THE WHITE HOUSE
Office of the Press Secretary
RADIO ADDRESS BY THE PRESIDENT TO THE NATION The Oval Office
10:06 A.M. EST
THE PRESIDENT: Good morning. This morning I want to talk about how much we can accomplish when we work in a spirit of cooperation. Once again this week demonstrated that Democrats and Republicans can come together to break gridlock when they put the American people first.
Our mission here is to keep the American Dream alive for all our people; to grow the middle class and shrink the underclass; to promote the mainstream values of work and family, community, and looking out for the future of our children; to reform government to meet the challenges we face. There's a great debate here about how to change government. On one side is the old view that big, one-size-fits-all government can fix all our big problems. On the other is the view that government is the source of all our problems. In the real world that's a false choice.
We must go beyond the old way of big government and the new rage of no government to the idea of government as a partner -- a partner that works to expand opportunity while shrinking bureaucracy; to empower people to make the most of their own lives through education and training; and to enhance our security on our streets and around the world. That's what I believe. And I believe most Americans feel that way to.
In short, I believe that federal government must be a savior -- or cannot be a savior, but must not sit on the sidelines. For our future we need a government that helps us to create more opportunity, but demands more responsibility from all our citizens. That's what I mean by the New Covenant -- opportunity and responsibility.
Despite real differences between Republicans and Democrats, we see progress on three proposals I have supported for many years -- proposals that I advocated when I ran for President. All of them impose more responsibility on the federal government. And it's high time.
First, Congress passed a bill, which I was proud to sign, requiring Congress to live by the laws it imposes on the private sector. Second, last week in the Rose Garden right outside the Oval Office where I'm speaking now, I was pleased to sign another bill which for the first time limits the ability of Congress to pass laws which impose unfunded mandates on state and local governments. As a former governor, I know this bill will make a big difference in the ability of state and local governments to improve the lives of our people without having Washington tell them how to spend the tax dollars you send them.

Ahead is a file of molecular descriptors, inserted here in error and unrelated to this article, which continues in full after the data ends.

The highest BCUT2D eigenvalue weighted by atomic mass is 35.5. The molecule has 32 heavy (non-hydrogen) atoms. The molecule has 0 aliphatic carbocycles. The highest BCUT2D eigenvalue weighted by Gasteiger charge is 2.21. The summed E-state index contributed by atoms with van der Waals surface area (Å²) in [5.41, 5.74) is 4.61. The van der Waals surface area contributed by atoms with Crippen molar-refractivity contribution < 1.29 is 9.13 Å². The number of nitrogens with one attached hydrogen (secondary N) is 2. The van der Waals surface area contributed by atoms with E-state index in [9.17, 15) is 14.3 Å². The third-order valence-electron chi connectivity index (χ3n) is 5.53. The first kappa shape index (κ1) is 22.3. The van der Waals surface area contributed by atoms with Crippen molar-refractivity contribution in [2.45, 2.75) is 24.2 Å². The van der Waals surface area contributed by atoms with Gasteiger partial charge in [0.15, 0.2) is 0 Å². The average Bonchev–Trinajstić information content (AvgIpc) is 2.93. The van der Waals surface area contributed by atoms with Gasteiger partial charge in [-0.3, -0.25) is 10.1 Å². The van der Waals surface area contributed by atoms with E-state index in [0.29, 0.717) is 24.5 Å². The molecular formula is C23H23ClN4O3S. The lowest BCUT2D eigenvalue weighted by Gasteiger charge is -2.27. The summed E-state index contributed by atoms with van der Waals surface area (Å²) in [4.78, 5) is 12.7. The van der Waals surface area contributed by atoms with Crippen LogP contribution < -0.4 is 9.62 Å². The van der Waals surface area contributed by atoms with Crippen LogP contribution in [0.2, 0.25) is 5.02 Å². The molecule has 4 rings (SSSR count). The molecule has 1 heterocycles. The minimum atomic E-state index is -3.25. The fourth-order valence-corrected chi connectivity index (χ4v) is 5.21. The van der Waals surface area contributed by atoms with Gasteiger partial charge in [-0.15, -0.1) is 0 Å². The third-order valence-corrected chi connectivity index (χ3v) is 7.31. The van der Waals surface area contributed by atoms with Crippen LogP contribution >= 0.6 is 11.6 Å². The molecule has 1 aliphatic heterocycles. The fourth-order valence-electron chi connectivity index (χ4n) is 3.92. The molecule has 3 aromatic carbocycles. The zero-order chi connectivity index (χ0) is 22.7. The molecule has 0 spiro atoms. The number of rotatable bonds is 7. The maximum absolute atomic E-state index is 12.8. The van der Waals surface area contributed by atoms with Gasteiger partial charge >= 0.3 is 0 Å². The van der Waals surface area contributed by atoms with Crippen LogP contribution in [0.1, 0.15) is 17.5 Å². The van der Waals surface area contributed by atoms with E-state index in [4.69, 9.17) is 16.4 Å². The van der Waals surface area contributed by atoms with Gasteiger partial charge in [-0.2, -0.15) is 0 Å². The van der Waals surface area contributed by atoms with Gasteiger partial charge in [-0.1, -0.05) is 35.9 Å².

Third, last week the Senate passed a line-item veto. I have favored this power for presidents, no matter what their party, for a long time. It will bring more discipline to our spending process by enabling presidents to veto particular projects which are unjustified, but which today can be hidden in comprehensive bills the president has to sign. Now that the line-item veto in some version has passed both Houses of Congress, I urge members from both parties to resolve their differences, pass a unified bill and send it to me. Then the line-item veto can put our people ahead of pork.
Last week, we saw some progress on another crucial issue -- welfare reform. We saw that we can find common ground, but we are not all the way there yet. In my radio address last week, I talked about the need to have tougher child support enforcement, to demand that parents take responsibility for their own children and not let parents off the hook or make the taxpayers pick up the tab for their neglect. If all the child support in America that is owed was paid, we could move 800,000 families off the welfare roll.
I'm pleased that members of the House in both parties responded to my position on tougher child support enforcement. They voted by 426 to 5 to adopt a provision from my welfare reform bill that calls upon states to deny driver's licenses and professional licenses to deadbeat parents -- people who owe child support and can pay it, but don't. The House has now adopted every major child support element in my welfare reform bill. If the Senate will follow suit, we'll mount the toughest crackdown on deadbeat parents ever and will help more children, too.
But we have to do more to promote responsible parenting. Other provisions of the House bill would actually make it harder for many people to get off and stay off welfare. And the bill doesn't really do anything to promote work; indeed, it removes any real responsibility for states to help people gain the training and skills they need to get and keep jobs. It even cuts child care for working people struggling to hold down jobs and stay off welfare.
I commend the Democrats in the House for voting unanimously for an alternative bill sponsored by Congressman Nathan Deal of Georgia because it was tougher on work requirements, better for children, and did more to promote responsible parenting. I'm looking forward to working with Republicans and Democrats to really end welfare as we know it, making sure people earn a paycheck, not a welfare check; that they move from dependence to independence.
I also want to caution the members of the House to try to tone down the rhetoric. It got a little rough last week and a little too personal and partisan. After all, all Americans want to change the welfare system; no American wants to continue a system that doesn't promote work and responsible parenting.
In everything we do we must be working to expand the middle class, to shrink the underclass, and to promote these values of family and work, community and looking out for the future of our kids. I hope we'll be back in the Rose Garden while it's still spring to sign even more bills into law that help us to do those things. Guided by the values that have always kept us strong, we can work together to help all our people earn a fair shot at the American Dream.
Thanks for listening.
END10:11 A.M. EST